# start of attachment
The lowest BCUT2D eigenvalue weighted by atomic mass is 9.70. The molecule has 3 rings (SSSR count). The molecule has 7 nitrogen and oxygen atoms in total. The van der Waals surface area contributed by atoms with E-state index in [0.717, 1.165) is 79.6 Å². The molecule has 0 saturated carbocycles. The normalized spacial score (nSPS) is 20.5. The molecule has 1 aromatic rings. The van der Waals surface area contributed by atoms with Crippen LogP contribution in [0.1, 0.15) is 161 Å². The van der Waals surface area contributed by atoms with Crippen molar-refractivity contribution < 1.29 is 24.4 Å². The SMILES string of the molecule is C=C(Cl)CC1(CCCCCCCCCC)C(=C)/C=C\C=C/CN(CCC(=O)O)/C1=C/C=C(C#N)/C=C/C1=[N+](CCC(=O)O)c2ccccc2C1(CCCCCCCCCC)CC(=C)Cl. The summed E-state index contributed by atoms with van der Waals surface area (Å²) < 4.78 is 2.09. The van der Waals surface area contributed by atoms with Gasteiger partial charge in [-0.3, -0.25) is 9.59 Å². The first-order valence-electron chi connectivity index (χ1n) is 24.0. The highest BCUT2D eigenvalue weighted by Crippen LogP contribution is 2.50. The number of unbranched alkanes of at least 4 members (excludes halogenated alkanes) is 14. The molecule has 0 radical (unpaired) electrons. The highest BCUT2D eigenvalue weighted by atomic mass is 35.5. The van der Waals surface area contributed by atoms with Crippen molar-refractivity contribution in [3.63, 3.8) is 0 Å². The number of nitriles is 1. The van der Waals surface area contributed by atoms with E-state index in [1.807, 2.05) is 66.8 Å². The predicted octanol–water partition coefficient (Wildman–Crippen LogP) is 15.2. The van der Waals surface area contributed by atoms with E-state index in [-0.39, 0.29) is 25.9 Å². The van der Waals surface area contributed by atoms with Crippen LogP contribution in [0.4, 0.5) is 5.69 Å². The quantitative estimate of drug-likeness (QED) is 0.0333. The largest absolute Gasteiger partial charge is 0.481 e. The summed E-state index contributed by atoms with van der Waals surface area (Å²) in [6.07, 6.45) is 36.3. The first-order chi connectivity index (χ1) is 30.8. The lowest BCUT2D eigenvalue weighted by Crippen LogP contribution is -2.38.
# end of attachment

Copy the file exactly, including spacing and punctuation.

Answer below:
The lowest BCUT2D eigenvalue weighted by atomic mass is 9.70. The molecule has 3 rings (SSSR count). The molecule has 7 nitrogen and oxygen atoms in total. The van der Waals surface area contributed by atoms with E-state index in [0.717, 1.165) is 79.6 Å². The molecule has 0 saturated carbocycles. The normalized spacial score (nSPS) is 20.5. The molecule has 1 aromatic rings. The van der Waals surface area contributed by atoms with Crippen LogP contribution in [0.1, 0.15) is 161 Å². The van der Waals surface area contributed by atoms with Crippen molar-refractivity contribution < 1.29 is 24.4 Å². The SMILES string of the molecule is C=C(Cl)CC1(CCCCCCCCCC)C(=C)/C=C\C=C/CN(CCC(=O)O)/C1=C/C=C(C#N)/C=C/C1=[N+](CCC(=O)O)c2ccccc2C1(CCCCCCCCCC)CC(=C)Cl. The summed E-state index contributed by atoms with van der Waals surface area (Å²) < 4.78 is 2.09. The van der Waals surface area contributed by atoms with Gasteiger partial charge in [-0.3, -0.25) is 9.59 Å². The first-order valence-electron chi connectivity index (χ1n) is 24.0. The highest BCUT2D eigenvalue weighted by Crippen LogP contribution is 2.50. The number of unbranched alkanes of at least 4 members (excludes halogenated alkanes) is 14. The molecule has 0 radical (unpaired) electrons. The highest BCUT2D eigenvalue weighted by atomic mass is 35.5. The van der Waals surface area contributed by atoms with Crippen molar-refractivity contribution in [3.63, 3.8) is 0 Å². The number of nitriles is 1. The van der Waals surface area contributed by atoms with E-state index in [1.807, 2.05) is 66.8 Å². The predicted octanol–water partition coefficient (Wildman–Crippen LogP) is 15.2. The van der Waals surface area contributed by atoms with E-state index in [-0.39, 0.29) is 25.9 Å². The van der Waals surface area contributed by atoms with Crippen LogP contribution in [0.4, 0.5) is 5.69 Å². The quantitative estimate of drug-likeness (QED) is 0.0333. The largest absolute Gasteiger partial charge is 0.481 e. The summed E-state index contributed by atoms with van der Waals surface area (Å²) in [6.07, 6.45) is 36.3. The first-order chi connectivity index (χ1) is 30.8. The lowest BCUT2D eigenvalue weighted by Crippen LogP contribution is -2.38.